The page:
We call on EU institutions and member states to: 

In order to access their shelters, many living in Mavrovouni are forced to cross open sewers which carry waste from the camp’s toilet facilities - September 2021

4. Place refugee protection and humanitarian principles at the centre of the EU’s external action, in response to growing humanitarian needs. 

In response to rising global humanitarian needs and forced displacement, the EU will need to step up as a humanitarian actor and place protection and global responsibility-sharing at the centre of its partnerships with non-EU countries. While the Pact’s emphasis on strengthened cooperation with countries of origin and transit is welcome, this is regrettably framed from a containment and deterrence angle, with a strong focus on preventing people from reaching safety in Europe.  

For example, the Pact seems to point to a continuation of policies to use development aid to stem migration flows to Europe, by making aid conditional on partner countries’ cooperation on returns or border management. Failure to allocate official development aid could hinder essential progress in these countries and divert funds away from the states where it is needed most. Going forward, EU institutions and member states must dedicate a greater focus to ensuring people on the move are safe from harm, including by expanding safe and legal pathways to protection.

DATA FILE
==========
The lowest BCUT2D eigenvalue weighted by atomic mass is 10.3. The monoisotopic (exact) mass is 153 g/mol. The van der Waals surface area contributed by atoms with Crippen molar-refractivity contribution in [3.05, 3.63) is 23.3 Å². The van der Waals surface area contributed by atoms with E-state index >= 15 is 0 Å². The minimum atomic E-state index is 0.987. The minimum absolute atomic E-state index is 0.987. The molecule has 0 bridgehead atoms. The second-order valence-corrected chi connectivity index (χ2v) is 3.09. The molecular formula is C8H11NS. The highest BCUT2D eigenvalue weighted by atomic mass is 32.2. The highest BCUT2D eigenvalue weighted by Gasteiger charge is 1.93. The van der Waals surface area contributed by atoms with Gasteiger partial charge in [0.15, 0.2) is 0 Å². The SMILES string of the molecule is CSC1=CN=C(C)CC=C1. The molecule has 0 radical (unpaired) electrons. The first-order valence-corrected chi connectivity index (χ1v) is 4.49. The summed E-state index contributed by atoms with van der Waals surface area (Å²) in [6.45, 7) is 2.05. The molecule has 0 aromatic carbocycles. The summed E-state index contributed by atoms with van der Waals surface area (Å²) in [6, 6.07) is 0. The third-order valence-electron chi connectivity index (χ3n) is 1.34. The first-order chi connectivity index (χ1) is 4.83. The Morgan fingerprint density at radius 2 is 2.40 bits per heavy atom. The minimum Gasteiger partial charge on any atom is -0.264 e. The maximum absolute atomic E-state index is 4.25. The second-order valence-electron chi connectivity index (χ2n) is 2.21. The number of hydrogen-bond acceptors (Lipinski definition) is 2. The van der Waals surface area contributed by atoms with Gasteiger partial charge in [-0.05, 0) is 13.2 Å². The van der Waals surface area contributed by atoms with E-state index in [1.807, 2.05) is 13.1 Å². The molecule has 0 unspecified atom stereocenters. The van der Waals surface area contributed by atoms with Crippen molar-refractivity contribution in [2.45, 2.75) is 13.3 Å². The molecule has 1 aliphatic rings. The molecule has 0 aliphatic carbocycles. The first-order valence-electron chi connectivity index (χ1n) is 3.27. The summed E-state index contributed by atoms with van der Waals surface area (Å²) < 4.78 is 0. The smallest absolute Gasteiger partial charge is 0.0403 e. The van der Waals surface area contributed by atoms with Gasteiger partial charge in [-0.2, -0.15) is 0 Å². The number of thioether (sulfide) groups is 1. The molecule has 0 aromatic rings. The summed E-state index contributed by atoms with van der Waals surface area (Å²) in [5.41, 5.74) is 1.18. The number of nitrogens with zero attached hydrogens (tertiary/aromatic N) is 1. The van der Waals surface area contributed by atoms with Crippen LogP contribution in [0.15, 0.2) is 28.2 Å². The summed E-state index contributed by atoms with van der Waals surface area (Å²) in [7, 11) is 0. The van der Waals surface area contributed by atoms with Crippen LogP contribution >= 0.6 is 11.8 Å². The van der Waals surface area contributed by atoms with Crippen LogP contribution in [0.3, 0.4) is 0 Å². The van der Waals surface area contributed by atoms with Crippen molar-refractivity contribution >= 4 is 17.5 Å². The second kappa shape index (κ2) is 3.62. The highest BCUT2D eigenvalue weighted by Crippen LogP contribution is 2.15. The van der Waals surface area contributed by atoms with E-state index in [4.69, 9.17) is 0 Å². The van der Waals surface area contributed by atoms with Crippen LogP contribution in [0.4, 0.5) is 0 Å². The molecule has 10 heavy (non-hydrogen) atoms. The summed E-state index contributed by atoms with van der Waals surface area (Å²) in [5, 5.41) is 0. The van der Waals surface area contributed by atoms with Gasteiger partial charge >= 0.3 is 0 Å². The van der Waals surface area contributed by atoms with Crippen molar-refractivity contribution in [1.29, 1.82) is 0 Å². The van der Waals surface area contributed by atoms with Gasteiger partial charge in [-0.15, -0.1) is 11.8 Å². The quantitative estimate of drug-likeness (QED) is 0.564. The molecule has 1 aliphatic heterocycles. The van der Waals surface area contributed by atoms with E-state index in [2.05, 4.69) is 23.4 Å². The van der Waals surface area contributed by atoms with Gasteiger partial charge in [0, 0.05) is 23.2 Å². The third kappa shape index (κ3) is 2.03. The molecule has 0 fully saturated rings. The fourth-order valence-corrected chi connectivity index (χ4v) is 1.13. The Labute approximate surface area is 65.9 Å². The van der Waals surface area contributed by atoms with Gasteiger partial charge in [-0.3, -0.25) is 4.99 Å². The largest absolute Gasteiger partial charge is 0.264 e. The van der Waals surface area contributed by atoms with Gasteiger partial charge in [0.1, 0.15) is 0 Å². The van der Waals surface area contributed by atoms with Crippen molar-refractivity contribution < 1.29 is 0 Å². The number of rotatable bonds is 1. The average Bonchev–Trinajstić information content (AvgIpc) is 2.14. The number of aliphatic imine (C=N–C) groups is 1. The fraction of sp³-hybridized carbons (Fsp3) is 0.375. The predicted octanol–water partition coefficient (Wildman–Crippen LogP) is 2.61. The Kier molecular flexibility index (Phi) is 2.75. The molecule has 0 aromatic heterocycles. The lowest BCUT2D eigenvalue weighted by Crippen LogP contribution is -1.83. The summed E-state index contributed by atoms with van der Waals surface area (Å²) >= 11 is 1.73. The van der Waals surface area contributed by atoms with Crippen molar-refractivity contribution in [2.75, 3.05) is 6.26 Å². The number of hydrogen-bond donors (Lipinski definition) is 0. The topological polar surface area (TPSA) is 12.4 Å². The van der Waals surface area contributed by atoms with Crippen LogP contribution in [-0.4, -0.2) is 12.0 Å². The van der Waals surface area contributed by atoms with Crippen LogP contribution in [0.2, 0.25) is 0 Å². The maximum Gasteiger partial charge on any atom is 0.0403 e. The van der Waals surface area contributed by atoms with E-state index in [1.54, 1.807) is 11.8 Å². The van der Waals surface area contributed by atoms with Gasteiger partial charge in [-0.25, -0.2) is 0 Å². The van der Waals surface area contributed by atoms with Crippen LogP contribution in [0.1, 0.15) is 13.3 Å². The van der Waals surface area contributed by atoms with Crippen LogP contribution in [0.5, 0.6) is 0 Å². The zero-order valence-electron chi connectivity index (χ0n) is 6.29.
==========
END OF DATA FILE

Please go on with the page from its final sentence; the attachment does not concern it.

We call on EU institutions and member states to: 


Mavrovouni reception centre on the island of Lesvos is situated on the coastline and fiercely exposed to the elements - prone to flooding in the winter, and without any trees to shelter from the scorching summer heat - September 2021

5. In the absence of an agreement on the New Pact on Migration and Asylum, ensure that existing obligations to offer asylum, reception and integration are upheld. 

In recent weeks, states and EU officials have pointed to the humanitarian emergency in Afghanistan as proof of the urgency of an agreement on the New Pact. While negotiations should advance, leaders should not use this deadlock as an excuse to neglect existing international and EU law, or to rush through those elements of the New Pact that may recreate the same problems and bottlenecks for EU asylum systems. Likewise, if implementation problems are not effectively addressed now, it may prove equally challenging to uphold the new legislation in practice, once it is agreed. 

We call on EU institutions and member states to: